DENVER It was a fantastic story, and 30 years ago a jury found it too bizarre to believe: A delivery man says he rescued Howard Hughes after he found him face down and bloodied in the desert, so the billionaire left him $156 million in a hand-scrawled will as a reward.
But Melvin Dummar's attorney says the story became believable in 2004 when pilot Robert Diero came forward to say he flew Hughes to a brothel in Nevada around the time and the place that Dummar said he found Hughes.
On Wednesday, Dummar's attorney, Stuart Stein, told a federal appeals court in Denver that Dummar deserves another shot at getting the money. He argued that Hughes' associates knew about Diero but didn't disclose it at the original probate trial in 1977-78.
"The judgment was obtained by fraud," Stein told a three-judge panel of the 10th U.S. Circuit Court of Appeals.
Dummar's lawsuit seeks the money from the estates of two men who benefited from Hughes' will. Randy Dryer, an attorney for one of the estates, told the appeals judges that Stein's allegations of fraud are based on "speculation and conjecture."
And Dryer said that even if a jury heard from Diero and believed the story, "It doesn't necessarily follow that the jury would have concluded that the (will) was valid.
"They could have easily concluded that Mr. Dummar saw a golden opportunity to reward himself for his good deeds," Dryer said.
Dryer also argued the will already has been determined to be a forgery, saying that it doesn't contain the authentic writing of Hughes.
Dummar is among the most famous of hundreds of people who came forward claiming to be heirs to Hughes' estate after the eccentric billionaire's death in 1976.
Now 63, Dummar delivers frozen food and lives in Brigham City, Utah. He says as a 22-year-old man he was driving across the Nevada desert in December 1967 when he came across a "bum" near Lida Junction and gave him a ride to the Sands Hotel in Las Vegas.
Dummar said the man claimed he was Hughes, but he didn't believe it until someone he said was Hughes' personal messenger delivered the handwritten will to the Brigham City gas station that Dummar owned.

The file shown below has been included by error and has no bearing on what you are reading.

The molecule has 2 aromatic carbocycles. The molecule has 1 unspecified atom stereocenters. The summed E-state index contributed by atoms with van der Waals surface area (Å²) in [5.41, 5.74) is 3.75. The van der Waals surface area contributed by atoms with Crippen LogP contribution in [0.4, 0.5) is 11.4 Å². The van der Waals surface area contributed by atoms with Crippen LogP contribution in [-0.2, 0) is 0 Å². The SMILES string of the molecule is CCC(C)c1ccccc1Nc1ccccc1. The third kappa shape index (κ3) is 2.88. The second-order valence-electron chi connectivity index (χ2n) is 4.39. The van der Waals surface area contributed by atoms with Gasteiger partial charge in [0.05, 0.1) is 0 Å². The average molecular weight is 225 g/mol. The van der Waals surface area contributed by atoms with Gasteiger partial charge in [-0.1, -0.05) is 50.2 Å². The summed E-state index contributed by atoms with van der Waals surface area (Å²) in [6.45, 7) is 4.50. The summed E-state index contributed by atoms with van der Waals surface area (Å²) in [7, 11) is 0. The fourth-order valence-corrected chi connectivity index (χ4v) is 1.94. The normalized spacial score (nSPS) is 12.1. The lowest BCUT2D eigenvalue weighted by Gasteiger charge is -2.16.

It included instructions to turn the will over to The Church of Jesus Christ of Latter-day Saints, which also stood to gain $156 million. The church never pursued a claim.
A 1980 Academy Award-winning movie titled "Melvin and Howard" dramatized Dummar's claim.
But Diero said it wasn't until years later that his memories about the flight were jogged by a newspaper article mentioning Lida Junction, a tiny community about 150 miles north of Las Vegas and six miles from the place where Dummar claims he found Hughes.
After Diero came forward, Stein renewed Dummar's claims in court. He sought money from the estates of Hughes' cousin, William Lummis, and Frank Gay, who was chief operating officer of Summa Corp., which controlled Hughes' major assets.
Gay died in May 2007 at age 86. Lummis is retired and is living in Texas.
Outside the courtroom, Stein, an estate-planning lawyer from Albuquerque with a radio show, said those two are targeted because "they benefited all these years from the fraud."
Lower courts dismissed the claims, so Dummar appealed to the 10th Circuit on the grounds that the alleged fraud meant the case had not been fairly and fully litigated.
Peggy Tomsic, an attorney for Gay's estate, asked the appeals court to uphold the ruling against Dummar in the original probate case.
The judges did not indicate when they would rule.
Diero had been a director of aviation facilities for Hughes Tool Co. He broke a nondisclosure agreement with the company when he came forward with his account of flying Hughes from Las Vegas to the Cottontail Ranch brothel for a tryst with a diamond-toothed prostitute. After losing track of Hughes, Diero said he returned to Las Vegas without him.
Diero has said he routinely delivered Hughes on secret nighttime flights in a single-engine plane to rural Nevada brothels, a claim disputed by others familiar with Hughes.